Understanding Digestion

“The best and most efficient pharmacy is within your own system.”  ~Robert C. Peale

Photo courtesy of Chris Bentley

Photo courtesy of Chris Bentley

I recently had the wonderful opportunity to attend a day-long lecture on Digestive health. Well, that may sound a little boring, but a healthy digestive tract is the basis for a healthy disease free body and I find that fascinating! There are many factors that need to be examined when you are trying to create a healthy gut, and no two people are alike in this area, but here are the main standouts.

Eat a balanced intake of vital nutrients in the form of healthy protein, fat and carbohydrates.

Chew your carbohydrates and starches! The saliva in your mouth breaks down the starches into simple sugars that are taken up by the cells and used as energy. 20- 30 chews per bite full is adequate for most people.

Protein is digested by the stomach, pancreas, liver and small intestines. If you have low levels of stomach acid you will not be able to break down the protein to get the essential amino acids from protein that you need. Stomach acid also acts to sterilize your food and protect you from harmful bacteria, viruses, and parasites that tag onto your food.

Fats are digested by the liver, gall bladder, pancreas, and small intestines. The bile from your gallbladder emulsifies the fat, which is then broken down by enzymes from the pancreas.

We need fiber in our diet to move the digestive process along in a timely manner. Having 2-3 good bowel movements a day is healthy.

If you have a history of chronic bloating, burping, acid reflux, diarrhea, or constipation, these are not normal! And you do not need to suffer. These are issues that can be addressed in sessions with me and I would be happy to help!

Mighty Miso Soup

In traditional Chinese healing, sea vegetables correspond to the winter season and to the kidneys, adrenal glands, bladder and reproductive organs. 

Miso soup.jpg

The strengthening, balancing and cleansing properties of sea vegetables are known to help these organs as well as the hair, skin and nails. Sea vegetables (or seaweeds) provide a variety of minerals and vitamins, including calcium, iron and iodine, and can help balance hormone and thyroid levels in the body. Eating too many processed foods or foods grown in mineral-depleted soil can result in a lack of minerals in the body, leading to cravings for salty or sugary foods. Adding sea vegetables to your diet can help balance your energy levels and alleviate cravings.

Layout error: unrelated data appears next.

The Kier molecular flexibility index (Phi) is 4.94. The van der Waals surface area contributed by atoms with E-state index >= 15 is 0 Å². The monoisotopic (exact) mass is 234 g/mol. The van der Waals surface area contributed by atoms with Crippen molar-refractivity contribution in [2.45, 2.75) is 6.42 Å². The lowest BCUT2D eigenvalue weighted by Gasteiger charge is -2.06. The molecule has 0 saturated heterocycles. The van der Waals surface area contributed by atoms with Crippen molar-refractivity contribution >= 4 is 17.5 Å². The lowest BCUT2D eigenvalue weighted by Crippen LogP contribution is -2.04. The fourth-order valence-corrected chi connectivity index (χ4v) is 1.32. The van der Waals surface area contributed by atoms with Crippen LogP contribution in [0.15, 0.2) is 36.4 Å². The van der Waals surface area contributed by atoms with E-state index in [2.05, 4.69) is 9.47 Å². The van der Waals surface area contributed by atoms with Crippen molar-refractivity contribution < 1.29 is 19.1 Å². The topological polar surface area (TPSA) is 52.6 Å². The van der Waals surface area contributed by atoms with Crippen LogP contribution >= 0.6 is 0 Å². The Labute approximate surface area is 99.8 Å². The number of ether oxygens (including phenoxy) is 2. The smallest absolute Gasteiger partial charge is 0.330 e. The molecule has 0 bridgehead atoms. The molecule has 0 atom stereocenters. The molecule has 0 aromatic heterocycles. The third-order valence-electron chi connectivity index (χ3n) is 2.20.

You can purchase sea vegetables at almost any natural food store. 

Mighty Miso Soup

Prep Time: 5-10 minutes

Cooking Time: 10-15 minutes

Yield: 4-5 servings


  • 4-5 cups spring water
  • 1-2 inch strip of wakame, rinsed and soaked 5 minutes in 1 cup of water until softened
  • 1-2 cups thinly sliced vegetables of your choice (see notes)
  • 2-3 teaspoons gluten free miso
  • 2 scallions, finely chopped


  1. Chop soaked wakame.
  2. Discard soaking water or use on houseplants for a boost of minerals.
  3. Place water and wakame in a soup pot and bring to a boil
  4. Add root vegetables first and simmer gently for 5 minutes or until tender
  5. Add leafy vegetables and simmer for 2-3 minutes.
  6. Remove about 1/2 cup of liquid from pot and dissolve miso into it. Return it to the pot.
  7. Reduce heat to very low; do not boil or simmer miso broth.
  8. Allow soup to cook 2-3 minutes.
  9. Garnish with scallions and serve.


Any combination of vegetables can be used in miso soup. Here are some classic combinations: 

  • onion-daikon: cleansing
  • onion-carrot-shiitake mushroom-kale: mildly sweet
  • onion-winter squash-cabbage: great in wintertime
  • leek-corn-broccoli: great in summertime


  • Add bean sprouts toward the end.
  • Season with 1/2 teaspoon ginger juice for an interesting twist.
  • If using dry shiitake mushrooms, let them soak for 20 minutes, slice and add at the beginning.

Love Your Food = Love Your Body = Love Yourself

“I Love You Just the Way You Are”, Billy Joel

If you want to be really healthy get involved in preparing your own food and put some love into it!

This month when we celebrate lovers and relationships, it’s important to notice that we each have a relationship with food—and that this relationship is often far from loving. Many of us restrict food, attempting to control our weight. We often abuse food, substituting it for emotional well-being. Others ignore food, swallowing it whole before we’ve even tasted it.

What would your life be like if you treated food and your body as you would treat your beloved – with gentleness, playfulness, communication, honesty, respect and love? The next time you prepare your food, do so with awareness and without guilt, and when you eat it enjoy all the healing and nourishment it brings to you.